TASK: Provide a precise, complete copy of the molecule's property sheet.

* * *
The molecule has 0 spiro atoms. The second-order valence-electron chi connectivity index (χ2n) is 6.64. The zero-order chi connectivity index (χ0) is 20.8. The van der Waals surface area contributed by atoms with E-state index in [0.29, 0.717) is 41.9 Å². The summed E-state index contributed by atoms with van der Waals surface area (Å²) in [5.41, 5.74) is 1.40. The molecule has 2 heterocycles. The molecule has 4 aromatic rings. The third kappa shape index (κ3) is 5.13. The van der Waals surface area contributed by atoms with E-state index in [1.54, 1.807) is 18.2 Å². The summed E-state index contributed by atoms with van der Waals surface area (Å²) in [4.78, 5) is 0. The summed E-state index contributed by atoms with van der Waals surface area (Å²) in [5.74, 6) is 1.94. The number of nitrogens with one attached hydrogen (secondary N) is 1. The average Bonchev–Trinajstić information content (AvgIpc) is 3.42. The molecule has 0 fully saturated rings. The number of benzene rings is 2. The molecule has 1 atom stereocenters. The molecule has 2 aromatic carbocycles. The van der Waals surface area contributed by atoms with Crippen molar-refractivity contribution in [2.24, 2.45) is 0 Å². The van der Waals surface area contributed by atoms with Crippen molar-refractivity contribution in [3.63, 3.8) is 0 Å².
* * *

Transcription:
The molecule has 0 spiro atoms. The second-order valence-electron chi connectivity index (χ2n) is 6.64. The zero-order chi connectivity index (χ0) is 20.8. The van der Waals surface area contributed by atoms with E-state index in [0.29, 0.717) is 41.9 Å². The summed E-state index contributed by atoms with van der Waals surface area (Å²) in [5.41, 5.74) is 1.40. The molecule has 2 heterocycles. The molecule has 4 aromatic rings. The third kappa shape index (κ3) is 5.13. The van der Waals surface area contributed by atoms with E-state index in [1.54, 1.807) is 18.2 Å². The summed E-state index contributed by atoms with van der Waals surface area (Å²) in [4.78, 5) is 0. The summed E-state index contributed by atoms with van der Waals surface area (Å²) in [5.74, 6) is 1.94. The number of nitrogens with one attached hydrogen (secondary N) is 1. The average Bonchev–Trinajstić information content (AvgIpc) is 3.42. The molecule has 0 fully saturated rings. The number of benzene rings is 2. The molecule has 1 atom stereocenters. The molecule has 2 aromatic carbocycles. The van der Waals surface area contributed by atoms with Crippen molar-refractivity contribution in [2.24, 2.45) is 0 Å². The van der Waals surface area contributed by atoms with Crippen molar-refractivity contribution in [3.63, 3.8) is 0 Å².